Friday 14 October 2011

Solving The Great Conundrum

As a long-time war games butterfly it will probably come as no surprise that I am now actively considering taking the plunge and painting some figures again after having renounced forever doing the same a short while ago. I should point out that I remain very much committed to the block project and indeed, this will be the major part of my land based gaming going forward, certainly for the forseeable future in any event. However, and I am as surprised by this as anybody else, I really feel the urge to paint some figures again. This has come about primarily because of gaining my new den and the limitless horizons it offers to my imagination but I suspect the real reason lies much deeper. To be frank I have always enjoyed using model soldiers for games but in recent years have become very jaded with the whole business - primarily due in part to the sheer quality of most modern figures and my inability to do them justice with a paint brush. I have a rather curious outlook on such things as figures etc and how they are used. I much prefer to see a pair of armies of a similar standard of paint job and detail of casting engaged in battle than one of a 'Golden Demon' quality force taking on a hastily knocked up Minifigs S range bring and buy special.

Similarly, I am not a huge fan of diorama quality terrain. Terrain for me should be functional and fit for purpose naturally, but my own taste lies between such high quality  sculpted scenery and the pencilled terrain and books under a cloth approach. Using Hexon in many ways ensures that terrain is to a degree stylised in any event and this is fine for my purposes.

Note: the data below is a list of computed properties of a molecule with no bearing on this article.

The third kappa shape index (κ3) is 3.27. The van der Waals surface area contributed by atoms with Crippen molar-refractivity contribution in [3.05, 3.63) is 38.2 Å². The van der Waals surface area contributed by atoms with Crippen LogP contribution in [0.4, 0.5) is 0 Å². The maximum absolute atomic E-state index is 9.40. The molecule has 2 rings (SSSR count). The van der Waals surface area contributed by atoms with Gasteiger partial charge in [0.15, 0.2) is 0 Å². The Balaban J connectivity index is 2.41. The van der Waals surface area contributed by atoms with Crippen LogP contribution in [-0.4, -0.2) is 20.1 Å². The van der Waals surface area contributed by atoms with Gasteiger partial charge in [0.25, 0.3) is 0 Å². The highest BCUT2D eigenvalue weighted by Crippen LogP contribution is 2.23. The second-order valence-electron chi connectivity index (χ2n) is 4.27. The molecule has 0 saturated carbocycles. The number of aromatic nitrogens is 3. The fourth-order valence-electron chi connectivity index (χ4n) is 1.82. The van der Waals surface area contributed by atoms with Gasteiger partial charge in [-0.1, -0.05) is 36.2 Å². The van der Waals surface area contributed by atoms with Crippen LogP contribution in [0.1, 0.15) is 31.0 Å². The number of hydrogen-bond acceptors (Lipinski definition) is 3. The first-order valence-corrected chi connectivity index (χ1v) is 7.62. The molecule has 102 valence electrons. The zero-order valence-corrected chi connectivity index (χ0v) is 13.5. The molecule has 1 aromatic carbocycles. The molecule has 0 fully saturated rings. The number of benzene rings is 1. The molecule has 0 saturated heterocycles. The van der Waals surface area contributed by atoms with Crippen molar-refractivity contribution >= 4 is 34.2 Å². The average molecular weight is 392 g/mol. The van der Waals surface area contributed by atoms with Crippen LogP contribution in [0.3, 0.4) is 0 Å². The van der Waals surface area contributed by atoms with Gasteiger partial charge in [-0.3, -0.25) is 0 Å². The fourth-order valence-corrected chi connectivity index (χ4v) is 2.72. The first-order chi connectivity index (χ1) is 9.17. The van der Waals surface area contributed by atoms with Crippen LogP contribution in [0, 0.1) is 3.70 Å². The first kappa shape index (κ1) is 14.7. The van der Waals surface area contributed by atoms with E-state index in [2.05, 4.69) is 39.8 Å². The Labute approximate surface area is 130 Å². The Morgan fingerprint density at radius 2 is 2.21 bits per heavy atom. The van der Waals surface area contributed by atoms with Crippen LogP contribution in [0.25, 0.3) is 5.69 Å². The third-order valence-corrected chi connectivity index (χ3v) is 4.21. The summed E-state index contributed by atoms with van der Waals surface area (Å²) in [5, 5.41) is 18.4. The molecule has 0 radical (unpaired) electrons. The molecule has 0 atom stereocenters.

Games set in the rarefied atmosphere of show quality, superbly painted armies and diorama styled terrain are for me hugely inspirational rather than aspirational. I fully appreciate the skill demonstrated by such practitioners but can never hope to emulate the same. All credit though to those that can produce such games, thereby showcasing what can be achieved with the application of enthusiasm, hard work and talent.

Coming back then, to my own peculiar outlook, I feel very much as though for the first time in an absolute age I want to tackle something meaningful and longstanding. I am not talking about massive armies of hundreds of figures - nor am I looking at DBA or skirmish sized forces. As you would probably have expected this 'idea', project, call it what you like, will certainly not be a mainstream set up - such things are usually an anathema to me! It will most certainly be a long haul idea - simply because I have no wish to batter myself with unrealistic self imposed deadlines.